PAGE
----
Friday, June 17, 2011

How to plan for RWA in NY

RWA is a week away and what have I done to prepare? I've printed business cards with the cover to The Shadow Wolf. That's it.

And then I look at the calendar and realize I have one week left to get my act together before leaving for RWA. I have a blizzard of meetings at the day job next week, and two ART fact sheets to fill out for Harlequin for my upcoming stories, Hunted by the Jaguar and Mated to the Wolf. I need to get organized. Now.

So this blog post is devoted to advice on planning for national.

First, take a deep breath. Breathe. Just breathe. You can do this.

Now, budget a few minutes to make a list of things you must take care of before you leave your family/responsibilities. Children, husband, pets, etc.

Make another list of essentials for the conference to pack (here's a little trick I learned from traveling internationally...take a backpack to carry on and pack with essentials such as a change of clothing, business shoes, etc. you'll need if your checked luggage gets lost.)

Comfortable shoes
Business attire and some casual outfits for lounging
List of nearby restaurants that are affordable
Granola bars or snacks (come in handy for quick energy in pricey NY city)
Print out of RWA schedule
Airline tickets, car rental info, etc.
Other personal essentials (such as laptop, if you are bringing one)

Next, preprogram important cell numbers into your phone: ie: agent, editor, roommate, friends, etc.

Now for the schedule. It looks daunting. So much to do and so little time. Here is where you narrow down your choices.

Set your priorities for this conference. Ask yourself, "What do I need to get out of this?"

If your goal is to meet with a particular agent or editor, make that the Number One priority and schedule that accordingly. If your goal is meeting friends or critique partners to discuss the market and upcoming projects you have, make that your Number One priority. It's your conference.

For myself, my priorities are always meeting with my agent and my editor. Business first. Then I schedule workshops and time for lunches/meetings with friends/fellow authors. I look at the RWA schedule of workshops.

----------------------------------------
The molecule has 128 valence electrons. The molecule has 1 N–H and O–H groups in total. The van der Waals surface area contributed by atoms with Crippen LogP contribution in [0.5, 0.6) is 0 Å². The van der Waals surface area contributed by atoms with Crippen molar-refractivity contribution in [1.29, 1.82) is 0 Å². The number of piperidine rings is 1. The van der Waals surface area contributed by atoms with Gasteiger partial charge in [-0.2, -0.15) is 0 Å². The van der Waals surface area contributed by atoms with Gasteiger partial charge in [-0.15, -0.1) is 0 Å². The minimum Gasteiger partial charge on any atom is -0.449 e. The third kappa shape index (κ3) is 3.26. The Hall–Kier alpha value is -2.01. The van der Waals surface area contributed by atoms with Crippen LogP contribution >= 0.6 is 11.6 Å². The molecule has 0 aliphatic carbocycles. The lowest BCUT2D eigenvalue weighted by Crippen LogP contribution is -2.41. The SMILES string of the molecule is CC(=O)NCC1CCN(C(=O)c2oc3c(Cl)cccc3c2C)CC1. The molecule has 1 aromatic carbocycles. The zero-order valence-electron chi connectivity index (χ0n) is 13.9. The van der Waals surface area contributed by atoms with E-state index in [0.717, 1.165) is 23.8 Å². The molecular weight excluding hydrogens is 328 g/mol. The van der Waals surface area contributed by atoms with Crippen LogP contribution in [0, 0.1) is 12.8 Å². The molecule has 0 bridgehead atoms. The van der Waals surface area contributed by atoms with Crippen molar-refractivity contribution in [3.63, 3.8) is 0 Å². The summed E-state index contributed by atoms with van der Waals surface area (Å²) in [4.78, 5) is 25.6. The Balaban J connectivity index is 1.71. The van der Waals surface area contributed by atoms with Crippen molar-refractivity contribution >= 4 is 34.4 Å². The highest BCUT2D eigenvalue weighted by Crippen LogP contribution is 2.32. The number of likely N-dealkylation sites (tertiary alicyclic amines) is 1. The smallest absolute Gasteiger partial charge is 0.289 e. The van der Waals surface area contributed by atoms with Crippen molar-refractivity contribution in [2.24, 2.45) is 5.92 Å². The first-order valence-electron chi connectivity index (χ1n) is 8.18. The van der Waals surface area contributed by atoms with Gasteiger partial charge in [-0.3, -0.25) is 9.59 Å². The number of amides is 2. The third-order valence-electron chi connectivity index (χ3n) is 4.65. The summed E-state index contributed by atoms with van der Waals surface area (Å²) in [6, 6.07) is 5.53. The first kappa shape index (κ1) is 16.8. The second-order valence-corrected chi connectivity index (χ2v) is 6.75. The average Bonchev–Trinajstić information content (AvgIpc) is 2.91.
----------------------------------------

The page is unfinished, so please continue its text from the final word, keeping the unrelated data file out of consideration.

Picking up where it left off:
To access, click here.

Pick workshops that feature areas you wish to hone. Are you weak on plotting? Select a plotting workshop. Need to learn to write a stronger heroine? Look for those. Yes, there are lots of booksignings where authors give away free books. But what will serve your writing goals more...getting autographed books or attending a workshop?

You can buy the workshops on tape, but let's say you don't have any time when you return home to listen, because your editor appointment resulted in a request for a full manuscript. Now you have to polish that book. And if you get such a request early on in the conference? Look for a workshop that can aid you in polishing your book. Take advantage of the wealth of knowledge before you.

It all comes down to prioritizing. You are the only one who can pick and choose goals for yourself at this conference. Align your schedule according to those goals. And don't forget to make time for friends at the bar. The bar is always where the action is at; where news is exchanged, market updates are provided, where you learn the real nitty gritty of what is going on.

When you have the list of workshops and appointments, program them into your phone for quick reference.

If you're shy and don't know many people, remember there are probably a lot of conference attendees who are the same. You are not alone. Force yourself to pick a table at a luncheon filled with strangers. Start a conversation about how they are enjoying themselves, if this is their first visit to NY. You never know who you'll meet.

Now, go take another deep breath, relax and say to yourself, "I can do this!"

And have fun in NY!


Kathleen Pickering said...

I have the breathing part down, Bonnie!! Thanks for the tips on the rest. Making my lists now. Look forward to buying you a drink at RWA . . . if I can squeeze into your schedule! LOL!! xox, Piks

Kristin Wallace said...

Forcing yourself to meet people outside your chapter is a must. You make a lot of new friends that way. My first nationals (Reno) I rented a car/w 4 other ladies & drove to Lake Tahoe. I didn't know them, but they've become great friends. Also I firmly believe it's important to try & get out of the hotel (every day if you can). It can be so overwhelming with the peope & information overload & you need time to let your mind rest.

Mona Risk said...

So I am not going this year to National, but I agree and usually did what you advise here. Have a great time, productive and fun, and tell us about it when you come back.